“Blood Simple” (1984) at Film Forum

Frances McDormand in "Blood Simple," at Film Forum, July 1 - 14.

Frances McDormand in “Blood Simple,” at Film Forum, July 1 – 14.

June 27, 2016.  From July 1 – 14 Film Forum will present a 4K restoration of the Coen Brothers’ tremendous 1984 debut film, “Blood Simple.” (“4K” is a high definition video format that is the current standard for film restoration. Simply put, it’s a really great copy of the movie, just as good, if not better, than when the film was released on actual film).

Often, when I attend Coen Brothers’ movies (brother Joel directs, brother Ethan produces, both write the screenplays), I feel as if there is a joke that everyone in the audience is in on…except for me. Fellow audience members seem to laugh at things which I just don’t get, or, if I do get them, I don’t find them to be funny. Maybe I’m just not “hip” enough (or maybe my fellow audience members are just acting “hip” since they are at a Coen Brothers’ movie and feel the need to act like a “hip, indy” type of audience). That having been said, maybe there is hope for me after all, because I really like “Blood Simple.” In fact, I will go so far as to say that “Blood Simple” is the Coen Brothers’ best film (“Big Lebowski” fans may start sending me their “hate” emails now).

I first discovered “Blood Simple” on VHS tape and now, re-discovering it, has been a great experience. Believe me, “Blood Simple” is light years better than the Coen Brothers’ last film, “Hail Caesar” (2016)…but that’s another critique.

The late film critic Roger Ebert was critical of movies in which if, the characters would just simply have a conversation about what was going on, they would figure out everything in about a minute, as opposed to needing the length of a feature film in which to do so, while the audience is way ahead of them. Granted, while this is a flaw in some movies, “Blood Simple” is the wonderful exception in which this idea of the characters having conversations about what is going on, but not quite getting to the real meaning of what has transpired, drives the story down long stretches of darkened Texas highways, the burial of a “dead” body that wont stay dead, blood, guns, suspense, double crosses, infidelity, a missing lighter and a gun toting corpse. The old expression, “When you ‘assume,’ you make an ‘ass’ of ‘u’ and ‘me’,” has never been more apropos, or taken to such an extreme, as it is in “Blood Simple.” Wrong assumptions abound while the characters act on them.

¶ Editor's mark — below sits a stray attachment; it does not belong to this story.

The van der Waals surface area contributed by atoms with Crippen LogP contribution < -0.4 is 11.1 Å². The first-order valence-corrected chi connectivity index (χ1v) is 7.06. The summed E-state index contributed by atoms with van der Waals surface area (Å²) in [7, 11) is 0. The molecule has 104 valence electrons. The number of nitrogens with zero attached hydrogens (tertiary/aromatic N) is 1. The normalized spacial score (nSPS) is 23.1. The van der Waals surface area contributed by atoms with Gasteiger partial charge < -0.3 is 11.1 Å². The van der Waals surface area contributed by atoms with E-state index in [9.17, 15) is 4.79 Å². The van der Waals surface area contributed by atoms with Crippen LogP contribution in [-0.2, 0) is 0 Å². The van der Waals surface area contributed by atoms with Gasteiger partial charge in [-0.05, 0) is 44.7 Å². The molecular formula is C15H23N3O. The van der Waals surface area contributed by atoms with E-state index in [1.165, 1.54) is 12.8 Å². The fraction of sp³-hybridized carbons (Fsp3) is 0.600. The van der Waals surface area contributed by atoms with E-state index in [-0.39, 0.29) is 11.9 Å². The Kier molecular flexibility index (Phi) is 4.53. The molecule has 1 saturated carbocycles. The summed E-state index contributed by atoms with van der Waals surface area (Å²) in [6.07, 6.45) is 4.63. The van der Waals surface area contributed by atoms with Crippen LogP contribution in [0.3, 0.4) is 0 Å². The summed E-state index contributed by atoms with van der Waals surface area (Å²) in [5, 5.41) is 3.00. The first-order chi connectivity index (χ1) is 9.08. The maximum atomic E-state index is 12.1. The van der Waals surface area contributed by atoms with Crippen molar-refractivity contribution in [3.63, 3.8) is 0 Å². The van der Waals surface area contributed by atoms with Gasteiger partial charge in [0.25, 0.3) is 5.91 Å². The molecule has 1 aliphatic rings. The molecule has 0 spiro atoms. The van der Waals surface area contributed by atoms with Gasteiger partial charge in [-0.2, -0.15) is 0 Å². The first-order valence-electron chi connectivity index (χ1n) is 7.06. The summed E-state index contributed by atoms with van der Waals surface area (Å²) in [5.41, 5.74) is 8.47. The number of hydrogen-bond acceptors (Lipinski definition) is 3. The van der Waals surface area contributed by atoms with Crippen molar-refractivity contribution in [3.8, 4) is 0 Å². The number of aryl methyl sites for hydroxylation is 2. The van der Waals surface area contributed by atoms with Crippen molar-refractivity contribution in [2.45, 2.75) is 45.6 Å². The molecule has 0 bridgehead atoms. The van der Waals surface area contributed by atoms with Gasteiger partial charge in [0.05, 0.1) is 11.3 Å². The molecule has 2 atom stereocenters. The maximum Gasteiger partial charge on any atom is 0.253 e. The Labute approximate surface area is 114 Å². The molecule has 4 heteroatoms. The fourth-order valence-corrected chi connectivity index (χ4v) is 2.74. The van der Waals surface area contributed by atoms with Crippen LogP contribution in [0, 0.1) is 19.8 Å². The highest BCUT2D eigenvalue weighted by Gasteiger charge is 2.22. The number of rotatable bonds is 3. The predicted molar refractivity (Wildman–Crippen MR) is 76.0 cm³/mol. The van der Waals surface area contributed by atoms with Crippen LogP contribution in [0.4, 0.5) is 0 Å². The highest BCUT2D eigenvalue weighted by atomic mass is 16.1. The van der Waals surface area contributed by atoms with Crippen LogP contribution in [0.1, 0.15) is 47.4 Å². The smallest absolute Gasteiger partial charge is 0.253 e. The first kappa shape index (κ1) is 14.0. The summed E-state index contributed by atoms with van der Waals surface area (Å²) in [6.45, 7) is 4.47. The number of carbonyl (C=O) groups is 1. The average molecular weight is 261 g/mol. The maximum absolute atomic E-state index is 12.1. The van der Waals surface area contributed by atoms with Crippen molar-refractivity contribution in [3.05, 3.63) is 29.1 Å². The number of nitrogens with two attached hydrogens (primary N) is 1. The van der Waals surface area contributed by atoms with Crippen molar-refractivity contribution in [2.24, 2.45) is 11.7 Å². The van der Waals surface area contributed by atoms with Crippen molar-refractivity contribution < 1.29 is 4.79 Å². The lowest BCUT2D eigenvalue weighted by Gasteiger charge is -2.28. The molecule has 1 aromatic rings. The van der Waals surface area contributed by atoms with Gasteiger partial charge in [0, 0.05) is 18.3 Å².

Blood Simple” boasts a great cast which includes future Coen Brothers regular (and wife of Ethan Coen) France McDormand, John Getz and Dan Hedaya. While they are all spot on, the performance that really carries this film is the sleazy investigator, played with deliciously evil delight by veteran character actor M. Emmet Walsh.

Blood Simple” is an atmospherically photographed, deliberately paced, well acted, “edge of your seat,” neo-noir movie made by two filmmakers who could not wait to show the world their stuff. If you haven’t seen it (or even if you have), go!

Film Forum is located at 209 West Houston Street. For more information visit http://www.filmforum.org.


About unpaidfilmcritic

Up until 2009 Seth Shire spent nearly two decades in the New York film industry as a post production supervisor of feature films. Highlights include working on the films of Martin Scorsese, James Toback and Spike Lee. Since leaving the film industry Seth has expanded into new and varied areas where he has found a great deal of satisfaction. Seth currently teaches in the Sociology Department of CUNY Queens College. His courses include "Mass Media and Popular Culture," "Introduction to Sociology," and "Sociology of Cinema" where he is a very popular teacher. Seth is also the film critic for "Town & Village," a Manhattan weekly newspaper, a position he has held for the past six years. Seth gives back to his community through volunteer teaching at Manhattan's "The Caring Community," a center for senior citizens, where he teaches a very popular course on documentaries called "The Golden Age of the Documentary. In the fall of 2010 Seth taught "Critical Reading and Writing" at Parsons School of Design. He has also taught "Cinema Studies" at the New York Film Academy. Seth lives in Stuyvesant Town, in Manhattan.

Posted on June 28, 2016, in Film Forum, Film Noir and tagged , , , , , , , , , , , . Bookmark the permalink. Leave a comment.

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